make it as accessible as possible for everyone so definitely
I think the subtitles will help with that.
Moderator: Do you enjoy the thrill of having controversial
storylines, or are you ever put in the position of maybe
your character is promoting a point of view that you as a
person don’t really support?
Katie: I am so onboard with everything that we’ve done this
season. Daphne had a previous relationship where she lost
her footing. I care about this character Daphne as much as I
do my very best friends, and the storyline made me nervous
for the poor little girl. But this season I think that we
have tackled issues, for example Regina’s alcoholism. I have
people in my own life who are struggling with very similar
matters. I think that we don’t shy away from controversy. If
anything we plug right in, and I think that in doing that we
are able to ask questions that are potentially very rough. I
think that we try very hard to show both sides of the coin
in whatever struggle the characters are going through.
I admire Switched at Birth for not shying away from issues
that many other shows would, and I think that we try to
do—again, for example when Bay was bullied I think that it
was an interesting take on it. We all know that bullying is
a problem but how can we go about it in an interesting way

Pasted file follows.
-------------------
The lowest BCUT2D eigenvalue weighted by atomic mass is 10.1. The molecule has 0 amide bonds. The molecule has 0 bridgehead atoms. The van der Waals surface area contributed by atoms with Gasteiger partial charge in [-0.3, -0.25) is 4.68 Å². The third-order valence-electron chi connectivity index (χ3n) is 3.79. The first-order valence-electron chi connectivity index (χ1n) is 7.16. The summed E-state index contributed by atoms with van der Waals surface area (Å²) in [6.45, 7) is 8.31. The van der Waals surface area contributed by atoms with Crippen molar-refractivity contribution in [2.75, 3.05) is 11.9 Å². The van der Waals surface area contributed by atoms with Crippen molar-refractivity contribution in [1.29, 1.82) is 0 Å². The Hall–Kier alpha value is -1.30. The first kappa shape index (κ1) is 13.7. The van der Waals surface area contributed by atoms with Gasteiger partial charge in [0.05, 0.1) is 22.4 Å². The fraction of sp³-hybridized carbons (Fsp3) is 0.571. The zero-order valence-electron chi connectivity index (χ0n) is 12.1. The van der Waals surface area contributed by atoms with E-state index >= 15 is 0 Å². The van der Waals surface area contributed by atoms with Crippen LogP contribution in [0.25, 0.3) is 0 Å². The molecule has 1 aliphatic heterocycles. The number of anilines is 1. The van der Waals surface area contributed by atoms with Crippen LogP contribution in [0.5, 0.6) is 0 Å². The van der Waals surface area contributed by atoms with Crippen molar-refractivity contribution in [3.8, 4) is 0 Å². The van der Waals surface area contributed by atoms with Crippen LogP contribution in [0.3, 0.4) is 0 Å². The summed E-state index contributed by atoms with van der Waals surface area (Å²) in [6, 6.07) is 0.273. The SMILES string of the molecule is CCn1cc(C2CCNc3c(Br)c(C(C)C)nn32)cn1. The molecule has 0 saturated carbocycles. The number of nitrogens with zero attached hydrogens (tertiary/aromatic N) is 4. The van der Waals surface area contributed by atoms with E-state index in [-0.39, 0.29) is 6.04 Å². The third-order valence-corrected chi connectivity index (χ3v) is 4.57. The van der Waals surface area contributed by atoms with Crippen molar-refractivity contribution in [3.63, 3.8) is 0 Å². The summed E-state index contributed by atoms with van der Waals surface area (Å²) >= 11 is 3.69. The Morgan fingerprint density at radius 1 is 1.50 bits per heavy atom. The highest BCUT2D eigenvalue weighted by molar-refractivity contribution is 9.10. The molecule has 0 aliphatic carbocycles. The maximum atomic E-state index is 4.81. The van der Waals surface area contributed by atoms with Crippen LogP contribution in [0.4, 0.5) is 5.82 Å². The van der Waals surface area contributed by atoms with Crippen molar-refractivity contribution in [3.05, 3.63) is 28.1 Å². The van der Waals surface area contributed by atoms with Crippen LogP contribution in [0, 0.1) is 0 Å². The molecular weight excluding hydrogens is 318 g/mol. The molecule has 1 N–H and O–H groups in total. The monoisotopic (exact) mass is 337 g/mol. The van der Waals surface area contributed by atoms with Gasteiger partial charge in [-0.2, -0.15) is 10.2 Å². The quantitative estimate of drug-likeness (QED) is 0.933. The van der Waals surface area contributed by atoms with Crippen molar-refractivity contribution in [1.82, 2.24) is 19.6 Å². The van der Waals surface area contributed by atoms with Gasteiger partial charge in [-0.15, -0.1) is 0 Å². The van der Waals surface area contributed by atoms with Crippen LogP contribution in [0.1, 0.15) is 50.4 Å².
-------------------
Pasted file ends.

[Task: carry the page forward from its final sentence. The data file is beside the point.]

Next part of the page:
and make it a little bit different than perhaps what other
networks and other television shows are trying to portray. I
think our goal is not to be controversial but to show
controversy and to show it as openly and honestly as we can.
Moderator: After alcoholism, Meniere’s, even immigration, all
those issues, do you have any ideas for another topic that
Switched might tackle that you’d like to see?
Katie: I definitely think that the cochlear implant one is a
very interesting topic. I think that our controversy doesn’t
have to be limited to the deaf world and the hearing world.
I think for example the alcoholism it’s something that
everyone can relate to. I think that economic problems are
something that many, many families can relate to right now.
There’s not necessarily one thing in particular that I think
we should tackle. I think we’ve done a good job so far, so I
think as long as we stay true to that then we’ll be okay.
Moderator: Can you talk about all of the changes your
character is going through, how close is it to your own life
and what are some of the big differences or things that
you’ve really had to think about with Daphne?
Katie: Absolutely. I would say that my personal life is
somewhat similar to Daphne’s. I love to cook. Daphne’s a
chef, a budding chef. I played basketball when I was in high
school, and Daphne had her spout with basketball and enjoyed
that very much. I feel like the characters are starting to
The hardest thing for me as an actor or the hardest